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Family, Genus, Species Paperback – May 2, 2017
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"Rebound" by Kwame Alexander
Don't miss best-selling author Kwame Alexander's "Rebound," a new companion novel to his Newbery Award-winner, "The Crossover," illustrated with striking graphic novel panels. Learn more
"Kevin Allardice harnesses his great powers of description and ingenious sense of narrative for this viciously funny satire, Family Genus Species. Laurence Sterne would have been proud to call Mr. Allardice a descendent." - Michael Kimball, author of Big Ray, Us and Dear Everybody
"With poignant wit, Kevin Allardice draws us into this backyard fairytale and social satire. Vee is a memorable protagonist, quirky and brave and tender. Fast-paced and suspenseful, FAMILY, GENUS, SPECIES is compelling and utterly original." - Vanessa Hua, author of Deceit and Other Possibilities
About the Author
Kevin Allardice is the author of the novel Any Resemblance to Actual Persons (Counterpoint, 2014) . He was born in Oakland, California, and was a Henry Hoyns fellow in fiction at the University of Virginia, where he received his MFA in 2010. His short stories, winner of the of the Donald Barthelme Prize and twice nominated for a Pushcart Prize, have appeared in The Santa Monica Review, The Florida Review, Gulf Coast, The North American Review, and elsewhere. He currently lives in Berkeley, California.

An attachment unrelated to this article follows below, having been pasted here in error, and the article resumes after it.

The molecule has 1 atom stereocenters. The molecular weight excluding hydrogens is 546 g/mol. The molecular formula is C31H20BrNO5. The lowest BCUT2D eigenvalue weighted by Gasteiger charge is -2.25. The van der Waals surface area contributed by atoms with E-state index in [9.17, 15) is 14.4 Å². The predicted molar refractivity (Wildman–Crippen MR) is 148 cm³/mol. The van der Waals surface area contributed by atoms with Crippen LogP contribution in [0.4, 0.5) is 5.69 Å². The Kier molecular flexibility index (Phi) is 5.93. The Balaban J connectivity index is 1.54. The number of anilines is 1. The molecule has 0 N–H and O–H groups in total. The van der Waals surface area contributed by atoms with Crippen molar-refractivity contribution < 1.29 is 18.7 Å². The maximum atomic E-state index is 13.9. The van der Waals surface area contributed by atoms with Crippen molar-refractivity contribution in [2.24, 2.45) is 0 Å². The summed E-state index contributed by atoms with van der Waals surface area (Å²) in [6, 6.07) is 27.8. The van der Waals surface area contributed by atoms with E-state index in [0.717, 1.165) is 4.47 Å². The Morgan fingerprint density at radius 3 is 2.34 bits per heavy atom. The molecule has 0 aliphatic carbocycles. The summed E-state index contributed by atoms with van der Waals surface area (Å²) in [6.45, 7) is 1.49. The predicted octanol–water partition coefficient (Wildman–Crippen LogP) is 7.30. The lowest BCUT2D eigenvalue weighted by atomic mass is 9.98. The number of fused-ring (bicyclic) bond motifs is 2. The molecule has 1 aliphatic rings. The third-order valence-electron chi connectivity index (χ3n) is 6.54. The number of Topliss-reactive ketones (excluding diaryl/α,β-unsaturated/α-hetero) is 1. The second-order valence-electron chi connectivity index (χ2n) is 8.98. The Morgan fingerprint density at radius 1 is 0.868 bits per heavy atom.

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Here's the set-up; take it or leave it. The protagonist is an overweight and underachieving young woman who calls herself Vee. (We'll find out later where this name comes from but wish we hadn't.) Vee arrives in the urban garden behind her sister Pam's house in North Berkeley for a birthday party for Pam's four-year-old son, Charlie. Vee carries a present for Charlie, a plastic model of a huge dinosaur. Pam had made clear in her invitation that guests were not to bring presents—family and friends are gifts enough, in her view—but for some reason Vee is determined that Charlie get the dinosaur. For much of the novel, the action centers around Vee's hours-long and exceedingly frustrating efforts to find Charlie so she can place the gift in his hands. Somehow, this deceptively low-key domestic saga devolves into a violent climax involving an attempted rape, small children acting like characters out of Lord of the Flies, "protesters" who have invaded the Berkeley Hills, and police officers in riot gear who descend from black helicopters intent on mayhem.
So, what's wrong with any of this, you might ask? For starters, Vee is not a sympathetic character. Even though her big sister is obviously a self-involved (and, yes, self-righteous) pain in the ass, Vee is even less likable: self-pitying, aimless, and ultimately uninteresting. The children at Charlie's party who are described as "small children, from diaper-age to first grade," suddenly end up acting and speaking like teenagers on speed. And Pam's "sprawling urban farm" clearly occupies as much territory as a national forest, since people can get lost in it for hours on end. In Berkeley.